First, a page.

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Recycled One Last Time, Rummage Sale Closes Up Shop

March 27, 1986|MARY BARBER

In 1934 a young bride who was new to Pasadena bought the furniture for her first home at a rummage sale given by the Pasadena Auxiliary of the Boys Republic in Chino. For 52 years she never missed any of the sales that were eventually billed as the world's largest.

She told her story to Mary Dick, an auxiliary member working at the last, biggest, longest, and for many the saddest, World's Largest Rummage Sale last weekend. The two-day event ended a tradition that began in 1915, because it is running out of volunteers like Dick.

"Why is it the last?" the woman asked. "Because we're too old," Dick told her.

And then the woman walked away sorrowfully, arms laden. Nobody knows her name but everybody believes her story because it's not exceptional.

On the first day of the final sale last Friday, people lined up four abreast down the street, around the corner and up an entire block. The earliest arrived at 7 a.m. and waited for two hours at the entrance to the huge old building that once housed the Home Laundry, another Pasadena institution that has come to an end.

The mood was festive but subdued. It had been an eagerly anticipated event for hundreds like the woman who had been coming for 52 years, and nostalgic for almost all. First in line were Pat Knight of Arcadia and her son and daughter, Terry and Karen, who were attending their 12th Boys Republic sale. They called it "lots of fun." Behind them was Mary Soto of Hollywood, at her seventh sale, and she called it "fantastic."

Children squirmed, bikers in leather and chains guffawed, strangers gossiped and bejeweled matrons languished and puffed cigarettes in the morning sun until the doors opened. With admirable restraint, they all moved at a steady crawl, but once inside they speeded up. With the instinct of born rummagers, they dashed directly to the section of their choice. It took 10 minutes for the 9 a.m. crowd to enter, and 15 minutes for the bedspread counter to be completely cleaned out.

For two days the building was a steady hum of busyness. Pots and pans got too hot to touch in the courtyard sun but were a sellout anyway, along with jewelry, furniture, china and glass.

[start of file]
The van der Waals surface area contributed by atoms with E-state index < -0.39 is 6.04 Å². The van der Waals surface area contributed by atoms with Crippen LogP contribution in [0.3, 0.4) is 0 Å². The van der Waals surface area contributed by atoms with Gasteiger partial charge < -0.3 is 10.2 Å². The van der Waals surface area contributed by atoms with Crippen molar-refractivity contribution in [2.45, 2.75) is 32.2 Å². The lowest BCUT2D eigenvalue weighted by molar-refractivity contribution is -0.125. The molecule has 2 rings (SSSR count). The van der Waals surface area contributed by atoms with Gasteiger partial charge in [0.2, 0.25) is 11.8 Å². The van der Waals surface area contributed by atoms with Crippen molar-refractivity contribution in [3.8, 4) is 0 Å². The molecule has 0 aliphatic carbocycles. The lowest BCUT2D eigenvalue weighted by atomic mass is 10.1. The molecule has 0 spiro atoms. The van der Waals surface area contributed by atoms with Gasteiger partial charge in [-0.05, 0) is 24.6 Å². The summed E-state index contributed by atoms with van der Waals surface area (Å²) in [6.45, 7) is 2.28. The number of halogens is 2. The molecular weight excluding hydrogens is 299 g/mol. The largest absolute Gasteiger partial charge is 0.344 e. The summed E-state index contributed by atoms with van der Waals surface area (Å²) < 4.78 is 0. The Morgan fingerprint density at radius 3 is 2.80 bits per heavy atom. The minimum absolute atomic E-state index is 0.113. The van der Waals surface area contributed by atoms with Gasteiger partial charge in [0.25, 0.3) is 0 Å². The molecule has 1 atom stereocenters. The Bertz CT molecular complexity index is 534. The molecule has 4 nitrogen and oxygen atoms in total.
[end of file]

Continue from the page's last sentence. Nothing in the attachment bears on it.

As the sale ended Saturday at 4 p.m., auxiliary President Marjorie Rees called a countdown from the loudspeaker and the last reluctant customer had to be escorted out the door 10 minutes later.

On Monday, when the doors opened for the cleanup, there were a few racks of clothing, a heap of paperbacks, empty shelves and tables, and 50 auxiliary members completing their master work. They moved with unrelenting efficiency as they folded and packed leftovers.

Their work was done, forever.

The sale and its perpetrators have had it. It is too difficult for this last remnant of gentility, 60ish-and-older women who were always homemakers and who always expected to volunteer for charitable causes. With younger generations of women going to work, there is no one to replace them.

Through 71 years of rummage sales, often with two held a year, the auxiliary has raised more than $1 million for Boys Republic, a home and school for teen-age boys who are wards of juvenile court. The sales once filled the Pasadena Civic Auditorium and later its Convention Center. Auxiliary members did all the work, collecting the used items, marking, selling and conducting the sale.

This week, the auxiliary expects to complete the purchase of a building in the Pasadena area, where it will run a thrift shop to replace the rummage sales. Rees said the auxiliary will keep its long list of donors and will continue to collect their castoffs for the shop.

"We'll never get out of the rummage business," she said, but she refused to guess if the thrift shop would ever match the rummage sale's proceeds.

Early estimates indicate that the final sale drew 4,500 customers and grossed $41,000, perhaps topping past records.

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